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Another collaborative environment: Project Wonderland

This is a short post on the Sun’s Project Wonderland. Citing from its home page

Project Wonderland is a 100% Java and open source toolkit for creating collaborative 3D virtual worlds. Within those worlds, users can communicate with high-fidelity, immersive audio, share live desktop applications and documents and conduct real business. Wonderland is completely extensible; developers and graphic artists can extend its functionality to create entire new worlds and new features in existing worlds.

In my recent post I’ve mentioned Second Life and Croquet: two platforms that can evolve into decent 3D visualization environments. Obviously I didn’t research the topic enough, as I’ve just found Project Wonderland. It seems to have the best of both worlds – professional team of developers, pretty flexible architecture and possibility of running your own instance of “virtual world”.

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Have you spotted "Biogang" written on the whiteboard? 🙂

I didn’t play with it for a long time – current version is not very feature-rich (although it already contains video player with webcam support, PDF viewer, VNC viewer and a crude whiteboard), however the roadmap looks very interesting. I really liked extensive audio features – true stereo, sounds fade out with distance, special “cone of silence” (place where you can have a private conversation) – it proves that Sun is really trying to build an effective collaboration platform.

I haven’t seen yet much about data visualization in Wonderland – although below you can find interesting example of molecular simulation trajectory shown inside Wonderland.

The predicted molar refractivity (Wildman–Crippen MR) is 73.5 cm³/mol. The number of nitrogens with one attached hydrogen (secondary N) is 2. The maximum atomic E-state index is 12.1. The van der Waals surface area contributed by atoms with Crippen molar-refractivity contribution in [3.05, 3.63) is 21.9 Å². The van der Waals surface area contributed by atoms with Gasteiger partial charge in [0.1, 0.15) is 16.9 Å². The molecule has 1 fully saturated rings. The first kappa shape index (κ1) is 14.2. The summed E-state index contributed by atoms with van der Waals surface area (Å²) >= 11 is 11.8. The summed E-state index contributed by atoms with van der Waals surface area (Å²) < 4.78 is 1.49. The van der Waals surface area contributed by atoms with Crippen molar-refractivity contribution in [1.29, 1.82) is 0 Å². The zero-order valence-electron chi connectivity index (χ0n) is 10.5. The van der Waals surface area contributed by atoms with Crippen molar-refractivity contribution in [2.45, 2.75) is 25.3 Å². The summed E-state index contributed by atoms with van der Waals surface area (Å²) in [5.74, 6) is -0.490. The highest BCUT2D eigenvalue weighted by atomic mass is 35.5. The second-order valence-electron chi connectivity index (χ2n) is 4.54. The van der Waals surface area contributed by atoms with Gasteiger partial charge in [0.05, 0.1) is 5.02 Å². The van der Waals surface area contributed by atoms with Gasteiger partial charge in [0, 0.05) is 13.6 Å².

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Posted by on December 29, 2008 in Education, Research, Visualization

 

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CLANS – java tool for cluster analysis of sequences

As frequent visitors of this blog have already noticed, I am a big fan of different tools for data visualization. Today I would like to point you to java software called CLANS (CLuster ANalysis of Sequences) developed by my former colleague Tancred Frickey. CLANS runs (PSI)BLAST on your sequences, all vs all, and clusters them in 2D or 3D according to their similarity. This method allows for rapid classification of huge datasets and has the advantage over, lets say, phylogenetic tree, that one can quickly assess results of the clustering in a visual way (I cannot imagine making any sense of looking at phylogenetic tree with 1500 branches, while the graphical output, as on the animation below, is pretty easy to read).

CLANS animation

Beauty of the idea behind CLANS is that you can apply this method almost to any dataset which can be translated into all-vs-all relations. CLANS page has examples from protein clustering, microarray analysis and (which I like the most) image showing how standard aminoacids cluster in space according to BLOSUM62.

 
 

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Linux screencasting software

Just a short note today. If you look for screencasting software for your linux box, I recommend two titles: recordMyDesktop and Wink.

The first one is a typical desktop activity recorder – you mark capture area and that’s all. No fancy options: just a pure video stream from your screen. Video has very good quality (theora and vorbis codecs).

Wink is a screencaster oriented towards preparing interactive tutorials and presentations. You can record screen activity, but also pause the video, add text boxes with explanations, buttons waiting for user interaction (for example “Next” buttons). Output formats are: SWF, standalone EXE (for Windows machines only), PDF, PostScript and HTML. No typical video files, which on the other hand is not really a problem, as the framerate of the recording is pretty small. Another issue is that it apparently cannot record properly windows rendered with OpenGL (like molecular viewers) – window’s interior comes black. Even with these limitations I think Wink is better for preparing tutorials (for example on usage of some online bioinformatics service) than typical screencasting software.

 
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Posted by on January 15, 2008 in Software, Visualization

 

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